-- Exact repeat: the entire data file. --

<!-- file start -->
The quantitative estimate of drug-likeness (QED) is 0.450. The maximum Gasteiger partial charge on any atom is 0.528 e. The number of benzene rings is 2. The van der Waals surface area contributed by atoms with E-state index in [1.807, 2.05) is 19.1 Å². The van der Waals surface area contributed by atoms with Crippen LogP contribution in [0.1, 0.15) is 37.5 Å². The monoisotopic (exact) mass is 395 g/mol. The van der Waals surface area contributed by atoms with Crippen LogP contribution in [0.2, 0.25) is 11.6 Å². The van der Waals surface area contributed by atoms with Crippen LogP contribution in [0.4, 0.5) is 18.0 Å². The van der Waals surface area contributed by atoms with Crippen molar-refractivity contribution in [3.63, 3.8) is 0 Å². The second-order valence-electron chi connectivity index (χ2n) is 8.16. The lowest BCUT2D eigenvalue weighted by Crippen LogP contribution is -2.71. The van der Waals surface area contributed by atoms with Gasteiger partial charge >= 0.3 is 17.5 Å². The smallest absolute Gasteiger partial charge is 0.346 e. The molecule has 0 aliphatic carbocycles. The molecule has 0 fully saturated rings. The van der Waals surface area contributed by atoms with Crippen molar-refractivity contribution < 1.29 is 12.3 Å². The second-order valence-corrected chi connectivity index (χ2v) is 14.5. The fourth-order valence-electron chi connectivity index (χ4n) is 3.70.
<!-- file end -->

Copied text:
The quantitative estimate of drug-likeness (QED) is 0.450. The maximum Gasteiger partial charge on any atom is 0.528 e. The number of benzene rings is 2. The van der Waals surface area contributed by atoms with E-state index in [1.807, 2.05) is 19.1 Å². The van der Waals surface area contributed by atoms with Crippen LogP contribution in [0.1, 0.15) is 37.5 Å². The monoisotopic (exact) mass is 395 g/mol. The van der Waals surface area contributed by atoms with Crippen LogP contribution in [0.2, 0.25) is 11.6 Å². The van der Waals surface area contributed by atoms with Crippen LogP contribution in [0.4, 0.5) is 18.0 Å². The van der Waals surface area contributed by atoms with Crippen molar-refractivity contribution in [3.63, 3.8) is 0 Å². The second-order valence-electron chi connectivity index (χ2n) is 8.16. The lowest BCUT2D eigenvalue weighted by Crippen LogP contribution is -2.71. The van der Waals surface area contributed by atoms with Gasteiger partial charge >= 0.3 is 17.5 Å². The smallest absolute Gasteiger partial charge is 0.346 e. The molecule has 0 aliphatic carbocycles. The molecule has 0 fully saturated rings. The van der Waals surface area contributed by atoms with Crippen molar-refractivity contribution < 1.29 is 12.3 Å². The second-order valence-corrected chi connectivity index (χ2v) is 14.5. The fourth-order valence-electron chi connectivity index (χ4n) is 3.70.